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132– May 12 – This Day in Baptist History Past


132– May 12 – This Day in Baptist History Past



He Loved the Word of God above the word of man”


The Bible, being the pure unadulterated Word of God, is the final authority of Baptist Faith and Practice.  Therefore, Baptists have always been sincerely interested in disseminating the Scriptures far and wide. An application was made to the American Bible Society that the word baptizo was the equivalent to “immerse,” and though the contributions of the Baptist churches were sizable, the American Bible Society refused its indication. The Society patronized a version which translated baptizo with the word “sprinkle.”


In the session in which the American Bible Society exiled the Baptists from their ranks, a gentleman defending pedobatism rose to speak. He argued that warfare is perpetual for Christians, and we are all in one large army. The enemy is poised to strike, and a regiment that does not continue to show the solid front is guilty of desertion.


Only one course of action was left to the Baptists. “On May 12, 1836, a large convention met in the Oliver Street Church, New York, and after discussion, proceeded to organize the American and Foreign Bible Society. Rev. Spencer H. Cone . . . . was its first president.”


Dr. Dale R. Hart: Adapted from: This Day in Baptist History, Vol. I: Cummins/Thompson /, pp. 194 -195



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“He said the word “baptizo” is to immerse or dip.”
Dr. Alexander McLaren was born on Feb. 11, 1826, and lived until May 5, 1910.  He was a Baptist and an outstanding Bible expositor from Manchester, England who wrote for the Sunday School Times.  These lessons were used in all denominations throughout England.
In one of his lessons he commented on the immersion of the Lord Jesus in the Jordan.  Immediately the editor was bombarded by pedobaptists for allowing such a statement.  The editor himself a Presbyterian, replied that though he was not a Baptist, he concurred.  When McLaren used it a second time they were attacked again.  This time the Editor of the times quoted several scholars who all agreed that in every instance they agreed that “baptizo” is translated immersion.  These included John D. Davis, professor in the Theological Seminary at Princeton, NJ copyrighted by the Trustees of the Presbyterian Board of Education.  He said the word “baptizo” is to immerse or dip.”  Every lexicon renders it the same way.  Thayers Lexicon, Liddel and Scott, Bagsters Greek New Testament, all render that word to be either immerse or to dip.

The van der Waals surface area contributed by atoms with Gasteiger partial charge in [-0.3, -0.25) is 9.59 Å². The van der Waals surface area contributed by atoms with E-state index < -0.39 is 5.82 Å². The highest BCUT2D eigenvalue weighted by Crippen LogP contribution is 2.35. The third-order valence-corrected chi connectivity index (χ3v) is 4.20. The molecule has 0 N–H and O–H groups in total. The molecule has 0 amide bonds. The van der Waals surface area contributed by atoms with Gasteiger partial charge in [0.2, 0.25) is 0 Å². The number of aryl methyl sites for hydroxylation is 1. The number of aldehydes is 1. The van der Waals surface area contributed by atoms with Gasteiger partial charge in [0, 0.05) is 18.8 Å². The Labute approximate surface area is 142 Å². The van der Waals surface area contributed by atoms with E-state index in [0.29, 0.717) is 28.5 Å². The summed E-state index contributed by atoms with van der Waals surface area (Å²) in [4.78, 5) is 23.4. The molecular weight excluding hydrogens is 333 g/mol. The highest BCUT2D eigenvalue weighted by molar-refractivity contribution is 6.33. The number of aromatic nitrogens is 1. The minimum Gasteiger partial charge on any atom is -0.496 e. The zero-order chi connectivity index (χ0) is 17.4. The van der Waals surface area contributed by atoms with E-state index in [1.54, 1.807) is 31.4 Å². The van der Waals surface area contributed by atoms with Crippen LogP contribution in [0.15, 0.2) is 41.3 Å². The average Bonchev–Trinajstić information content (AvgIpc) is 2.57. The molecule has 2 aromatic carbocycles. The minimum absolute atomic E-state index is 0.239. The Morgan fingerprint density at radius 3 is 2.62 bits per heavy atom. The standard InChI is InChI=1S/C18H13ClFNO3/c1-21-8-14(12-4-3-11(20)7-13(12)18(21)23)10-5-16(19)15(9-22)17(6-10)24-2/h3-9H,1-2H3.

Dr. Greg J. Dixon,  adapted from:  This Day in Baptist History III (David L. Cummins), pp

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On Jan. 10, 1887, the Baptists of Burma sent a reply to the Anglican Bishop of Rangoon, Burma, and the British and American Bible Societies request made in 1886 to reprint Judson’s Burmese translation but with one change – replacing “immerse” with the transliteration “baptize.”  Judson’s reply to an earlier request had been, “I would rather lose my right hand than tamper with the Word of God.”  The Baptists said that they understand that they want to use the transliteration “baptize” or a neutral word that all denominations might use, rather than the word “immerse”, “not on the ground that [it] is an incorrect or inadequate translation of the Greek word, but because it is not acceptable to other denominations of Christians.  You seem to regard it as more important to please these other denominations than to make the Burman version mean the same thing to the Burman that the Greek Testament means to the Greek…We are compelled to decline.”  After giving several supporting reasons to back up this opening statement the letter closes with this poignant thought: “What you really mean is, that you will not circulate such a version if it be made by Baptists…you will circulate it if made or used by a people who say, ‘I immerse thee,’ when they simply apply their wet fingers to the forehead of the candidate…” J.N. Murdock,  Cor.[esponding] Secretary.  As David L. Cummins says, “May we be as faithful as these Baptists in upholding the truth of God’s Word”!
Dr. Greg J. Dixon from: This Day in Baptist History Vol. IIII: Cummins /, pp. 20-22.

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